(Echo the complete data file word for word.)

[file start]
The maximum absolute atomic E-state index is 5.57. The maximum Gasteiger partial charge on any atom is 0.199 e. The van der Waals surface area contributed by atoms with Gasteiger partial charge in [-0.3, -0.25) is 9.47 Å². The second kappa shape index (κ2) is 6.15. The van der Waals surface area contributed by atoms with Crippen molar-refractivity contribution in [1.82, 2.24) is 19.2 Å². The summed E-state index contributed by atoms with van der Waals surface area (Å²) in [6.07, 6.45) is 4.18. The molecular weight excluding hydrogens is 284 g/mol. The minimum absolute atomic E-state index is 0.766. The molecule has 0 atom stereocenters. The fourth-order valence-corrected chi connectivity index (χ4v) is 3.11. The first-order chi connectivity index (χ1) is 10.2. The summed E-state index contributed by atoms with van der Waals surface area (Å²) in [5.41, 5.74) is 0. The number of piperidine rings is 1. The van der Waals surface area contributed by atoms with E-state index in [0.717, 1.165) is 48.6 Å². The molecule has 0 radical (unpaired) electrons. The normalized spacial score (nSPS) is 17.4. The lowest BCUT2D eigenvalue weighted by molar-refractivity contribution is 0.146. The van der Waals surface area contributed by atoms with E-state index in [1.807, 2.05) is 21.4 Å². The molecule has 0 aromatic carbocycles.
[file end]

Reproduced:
The maximum absolute atomic E-state index is 5.57. The maximum Gasteiger partial charge on any atom is 0.199 e. The van der Waals surface area contributed by atoms with Gasteiger partial charge in [-0.3, -0.25) is 9.47 Å². The second kappa shape index (κ2) is 6.15. The van der Waals surface area contributed by atoms with Crippen molar-refractivity contribution in [1.82, 2.24) is 19.2 Å². The summed E-state index contributed by atoms with van der Waals surface area (Å²) in [6.07, 6.45) is 4.18. The molecular weight excluding hydrogens is 284 g/mol. The minimum absolute atomic E-state index is 0.766. The molecule has 0 atom stereocenters. The fourth-order valence-corrected chi connectivity index (χ4v) is 3.11. The first-order chi connectivity index (χ1) is 10.2. The summed E-state index contributed by atoms with van der Waals surface area (Å²) in [5.41, 5.74) is 0. The number of piperidine rings is 1. The van der Waals surface area contributed by atoms with E-state index in [0.717, 1.165) is 48.6 Å². The molecule has 0 radical (unpaired) electrons. The normalized spacial score (nSPS) is 17.4. The lowest BCUT2D eigenvalue weighted by molar-refractivity contribution is 0.146. The van der Waals surface area contributed by atoms with E-state index in [1.807, 2.05) is 21.4 Å². The molecule has 0 aromatic carbocycles.